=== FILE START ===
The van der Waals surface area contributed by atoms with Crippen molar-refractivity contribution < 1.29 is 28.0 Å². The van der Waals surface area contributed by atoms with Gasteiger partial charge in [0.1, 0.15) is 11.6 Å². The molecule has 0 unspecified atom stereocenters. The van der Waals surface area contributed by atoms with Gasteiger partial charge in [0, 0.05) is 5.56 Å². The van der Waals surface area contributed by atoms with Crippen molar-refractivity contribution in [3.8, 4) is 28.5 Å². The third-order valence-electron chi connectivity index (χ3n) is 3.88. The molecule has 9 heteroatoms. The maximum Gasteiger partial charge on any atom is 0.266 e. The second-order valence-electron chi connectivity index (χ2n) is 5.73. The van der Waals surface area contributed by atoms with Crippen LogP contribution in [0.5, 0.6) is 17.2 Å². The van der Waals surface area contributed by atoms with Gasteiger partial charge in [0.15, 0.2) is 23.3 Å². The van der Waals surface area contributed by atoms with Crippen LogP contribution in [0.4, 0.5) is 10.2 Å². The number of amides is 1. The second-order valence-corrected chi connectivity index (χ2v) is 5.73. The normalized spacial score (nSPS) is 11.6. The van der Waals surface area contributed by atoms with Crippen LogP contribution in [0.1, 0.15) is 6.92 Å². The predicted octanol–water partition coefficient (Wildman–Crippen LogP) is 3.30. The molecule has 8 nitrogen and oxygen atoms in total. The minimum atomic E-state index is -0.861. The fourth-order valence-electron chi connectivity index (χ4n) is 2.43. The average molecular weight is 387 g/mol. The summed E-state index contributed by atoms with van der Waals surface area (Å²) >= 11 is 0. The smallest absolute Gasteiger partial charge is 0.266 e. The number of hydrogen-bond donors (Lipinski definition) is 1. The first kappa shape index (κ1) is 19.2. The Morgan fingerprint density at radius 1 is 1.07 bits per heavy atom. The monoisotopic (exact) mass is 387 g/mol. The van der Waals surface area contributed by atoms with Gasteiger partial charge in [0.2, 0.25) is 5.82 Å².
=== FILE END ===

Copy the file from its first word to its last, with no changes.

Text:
The van der Waals surface area contributed by atoms with Crippen molar-refractivity contribution < 1.29 is 28.0 Å². The van der Waals surface area contributed by atoms with Gasteiger partial charge in [0.1, 0.15) is 11.6 Å². The molecule has 0 unspecified atom stereocenters. The van der Waals surface area contributed by atoms with Gasteiger partial charge in [0, 0.05) is 5.56 Å². The van der Waals surface area contributed by atoms with Crippen molar-refractivity contribution in [3.8, 4) is 28.5 Å². The third-order valence-electron chi connectivity index (χ3n) is 3.88. The molecule has 9 heteroatoms. The maximum Gasteiger partial charge on any atom is 0.266 e. The second-order valence-electron chi connectivity index (χ2n) is 5.73. The van der Waals surface area contributed by atoms with Crippen LogP contribution in [0.5, 0.6) is 17.2 Å². The van der Waals surface area contributed by atoms with Gasteiger partial charge in [0.15, 0.2) is 23.3 Å². The van der Waals surface area contributed by atoms with Crippen LogP contribution in [0.4, 0.5) is 10.2 Å². The number of amides is 1. The second-order valence-corrected chi connectivity index (χ2v) is 5.73. The normalized spacial score (nSPS) is 11.6. The van der Waals surface area contributed by atoms with Crippen LogP contribution in [0.1, 0.15) is 6.92 Å². The predicted octanol–water partition coefficient (Wildman–Crippen LogP) is 3.30. The molecule has 8 nitrogen and oxygen atoms in total. The minimum atomic E-state index is -0.861. The fourth-order valence-electron chi connectivity index (χ4n) is 2.43. The average molecular weight is 387 g/mol. The summed E-state index contributed by atoms with van der Waals surface area (Å²) >= 11 is 0. The smallest absolute Gasteiger partial charge is 0.266 e. The number of hydrogen-bond donors (Lipinski definition) is 1. The first kappa shape index (κ1) is 19.2. The Morgan fingerprint density at radius 1 is 1.07 bits per heavy atom. The monoisotopic (exact) mass is 387 g/mol. The van der Waals surface area contributed by atoms with Gasteiger partial charge in [0.2, 0.25) is 5.82 Å².